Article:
I meet a lot of people who are interested in getting into photography and when I talk to them and they are asking the question, “What should I do?” I wholeheartedly encourage [them] to get better at photography regardless of if they want to be a photographer. I think that should be the first approach, get better at photography because you can document your life, your friends, your adventures, remembrances. It’s a supplement to your journal or your remembrances to pass down. These pictures are important and I think they add to the experience when the pictures are esthetically more pleasing. So I encourage everyone to learn photography. However, because so many people are learning photography, there are a lot of really good photographers out there. So if you are asking the question to those that are interested in making photography more than something personal, being really good at photography is no longer the mountain you are looking to climb, like “I have made it, I am an amazing photographer, now everyone flock to me”. It’s now a prerequisite. Being a really good photographer is now the starting point to being a “photographer”. Now that you are a good photographer you can start thinking about making money. I encourage people to aim for that because at the worst, they are going to have a great set of skills to use in any other aspect of their life. In a lot of business, even if it’s not their main calling, photography will still help them. Now it’s about what you do with your pictures, not the actual pictures you take. So for me, going and photographing 70 temples and doing an interesting project, to do a book, to inspire people, to add stories to those pictures are the things that the world is kind of looking at now with the influx of photographers.
Tell us about the book.
The book, as I mentioned, started back in March and then I did a kickstarter to get about ⅔ of the funds that needed and it kind of kick-started off. And there were several hundred people that backed it and they get books because of it. And now I’m selling the books on my website or on LDSBookstore.com and plenty of other places. But it’s 280 pages and it has over 34 different authors that have written short, inspiring stories or personal connections to the temple together with interesting facts about the buildings and church news articles to supplement some of the other buildings. It’s 9×12, it’s a hefty, significant book and I’m really excited that it was printed so well.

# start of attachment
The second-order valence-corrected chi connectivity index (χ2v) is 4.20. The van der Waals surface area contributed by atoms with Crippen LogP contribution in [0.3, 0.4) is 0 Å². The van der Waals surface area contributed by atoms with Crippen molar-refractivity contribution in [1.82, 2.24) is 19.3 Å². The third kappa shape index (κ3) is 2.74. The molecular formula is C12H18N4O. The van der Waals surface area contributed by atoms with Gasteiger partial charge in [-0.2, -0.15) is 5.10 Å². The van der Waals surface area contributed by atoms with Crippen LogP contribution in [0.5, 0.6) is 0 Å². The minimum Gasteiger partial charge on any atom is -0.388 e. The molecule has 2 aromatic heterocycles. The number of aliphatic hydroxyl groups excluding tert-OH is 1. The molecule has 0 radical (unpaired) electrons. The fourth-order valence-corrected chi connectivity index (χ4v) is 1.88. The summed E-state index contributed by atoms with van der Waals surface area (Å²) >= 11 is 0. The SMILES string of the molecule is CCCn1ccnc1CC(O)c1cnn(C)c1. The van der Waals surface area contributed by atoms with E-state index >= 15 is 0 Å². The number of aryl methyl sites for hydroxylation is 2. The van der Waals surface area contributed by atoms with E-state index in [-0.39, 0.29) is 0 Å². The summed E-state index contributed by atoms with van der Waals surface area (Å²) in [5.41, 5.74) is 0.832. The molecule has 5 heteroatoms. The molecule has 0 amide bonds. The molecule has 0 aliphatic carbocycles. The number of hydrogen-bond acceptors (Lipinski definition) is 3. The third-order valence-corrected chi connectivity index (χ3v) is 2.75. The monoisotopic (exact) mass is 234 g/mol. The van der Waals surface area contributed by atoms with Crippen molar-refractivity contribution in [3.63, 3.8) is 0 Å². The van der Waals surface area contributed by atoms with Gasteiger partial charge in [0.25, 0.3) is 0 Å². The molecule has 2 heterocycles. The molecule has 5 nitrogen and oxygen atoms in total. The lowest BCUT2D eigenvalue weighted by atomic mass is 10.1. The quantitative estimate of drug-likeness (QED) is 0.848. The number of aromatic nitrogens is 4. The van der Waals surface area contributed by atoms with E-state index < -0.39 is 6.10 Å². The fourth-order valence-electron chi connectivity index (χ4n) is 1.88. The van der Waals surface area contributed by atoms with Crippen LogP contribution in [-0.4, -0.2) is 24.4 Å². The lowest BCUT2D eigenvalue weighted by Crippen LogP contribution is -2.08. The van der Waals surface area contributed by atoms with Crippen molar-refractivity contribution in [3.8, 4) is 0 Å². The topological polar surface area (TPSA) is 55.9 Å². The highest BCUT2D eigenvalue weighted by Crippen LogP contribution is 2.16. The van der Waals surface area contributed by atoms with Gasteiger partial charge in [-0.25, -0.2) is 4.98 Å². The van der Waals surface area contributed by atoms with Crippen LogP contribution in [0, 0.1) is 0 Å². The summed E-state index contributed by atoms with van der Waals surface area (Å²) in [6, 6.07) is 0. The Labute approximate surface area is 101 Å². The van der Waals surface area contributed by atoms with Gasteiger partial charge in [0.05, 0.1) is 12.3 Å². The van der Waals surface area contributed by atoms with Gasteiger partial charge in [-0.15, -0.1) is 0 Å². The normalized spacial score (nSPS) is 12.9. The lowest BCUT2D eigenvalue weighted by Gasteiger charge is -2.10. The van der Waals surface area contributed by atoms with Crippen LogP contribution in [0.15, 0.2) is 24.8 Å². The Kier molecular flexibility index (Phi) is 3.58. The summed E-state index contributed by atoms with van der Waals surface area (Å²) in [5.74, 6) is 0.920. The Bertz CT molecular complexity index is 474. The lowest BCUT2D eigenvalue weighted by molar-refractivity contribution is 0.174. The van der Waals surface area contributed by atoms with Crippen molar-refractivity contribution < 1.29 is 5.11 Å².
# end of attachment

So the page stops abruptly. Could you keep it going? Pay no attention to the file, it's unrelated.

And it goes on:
A Little About Scott
Scott Jarvie studied languages at BYU, and while traveling in Europe he discovered his love for photography. He has spend the last decade and tens of thousands of hours fervently honing his craft. Scott is a full-time photographer, earning a living primarily as a wedding photographer, while still getting plenty of opportunities to travel the world. You can see more pictures from the American Temples project, the Faith in America project, and the rest of Scott’s photography at jarviedigital.com.
What is your current calling? Ward-hopper! Being on the road I get to visit a different ward every week!
Who is your most admired church leader? Neil A. Maxwell
Who is your favorite scripture character? Mahonri Moriancumer (aka The Brother of Jared)
Hayley is a lover of all things chocolate, good books, and her cute British husband. She has a degree from BYU in Psychology and English and is now the Relationship Manager for LDSBookstore.com. She served a mission to the Philippines and misses the mangoes, bananas and people terribly. She loves taking photos of people, watching reruns of the West Wing, and geeking out about family history.